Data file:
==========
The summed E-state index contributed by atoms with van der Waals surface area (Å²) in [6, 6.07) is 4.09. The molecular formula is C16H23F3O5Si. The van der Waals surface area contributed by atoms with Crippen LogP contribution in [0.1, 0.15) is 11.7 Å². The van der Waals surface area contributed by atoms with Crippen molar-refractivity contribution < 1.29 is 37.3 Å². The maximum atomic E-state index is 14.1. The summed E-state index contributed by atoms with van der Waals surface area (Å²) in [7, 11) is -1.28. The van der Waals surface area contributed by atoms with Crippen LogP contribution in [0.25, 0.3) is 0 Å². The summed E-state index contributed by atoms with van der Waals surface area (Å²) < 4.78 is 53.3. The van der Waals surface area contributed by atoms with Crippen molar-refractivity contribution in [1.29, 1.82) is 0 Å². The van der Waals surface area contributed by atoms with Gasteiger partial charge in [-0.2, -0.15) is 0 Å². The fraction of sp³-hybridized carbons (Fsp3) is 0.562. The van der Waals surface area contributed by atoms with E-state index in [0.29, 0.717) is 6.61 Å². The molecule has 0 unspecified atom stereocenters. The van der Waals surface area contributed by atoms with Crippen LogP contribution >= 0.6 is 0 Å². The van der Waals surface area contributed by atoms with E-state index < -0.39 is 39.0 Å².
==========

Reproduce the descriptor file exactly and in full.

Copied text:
The summed E-state index contributed by atoms with van der Waals surface area (Å²) in [6, 6.07) is 4.09. The molecular formula is C16H23F3O5Si. The van der Waals surface area contributed by atoms with Crippen LogP contribution in [0.1, 0.15) is 11.7 Å². The van der Waals surface area contributed by atoms with Crippen molar-refractivity contribution < 1.29 is 37.3 Å². The maximum atomic E-state index is 14.1. The summed E-state index contributed by atoms with van der Waals surface area (Å²) in [7, 11) is -1.28. The van der Waals surface area contributed by atoms with Crippen LogP contribution in [0.25, 0.3) is 0 Å². The summed E-state index contributed by atoms with van der Waals surface area (Å²) < 4.78 is 53.3. The van der Waals surface area contributed by atoms with Crippen molar-refractivity contribution in [1.29, 1.82) is 0 Å². The van der Waals surface area contributed by atoms with Gasteiger partial charge in [-0.2, -0.15) is 0 Å². The fraction of sp³-hybridized carbons (Fsp3) is 0.562. The van der Waals surface area contributed by atoms with E-state index in [0.29, 0.717) is 6.61 Å². The molecule has 0 unspecified atom stereocenters. The van der Waals surface area contributed by atoms with Crippen LogP contribution >= 0.6 is 0 Å². The van der Waals surface area contributed by atoms with E-state index < -0.39 is 39.0 Å².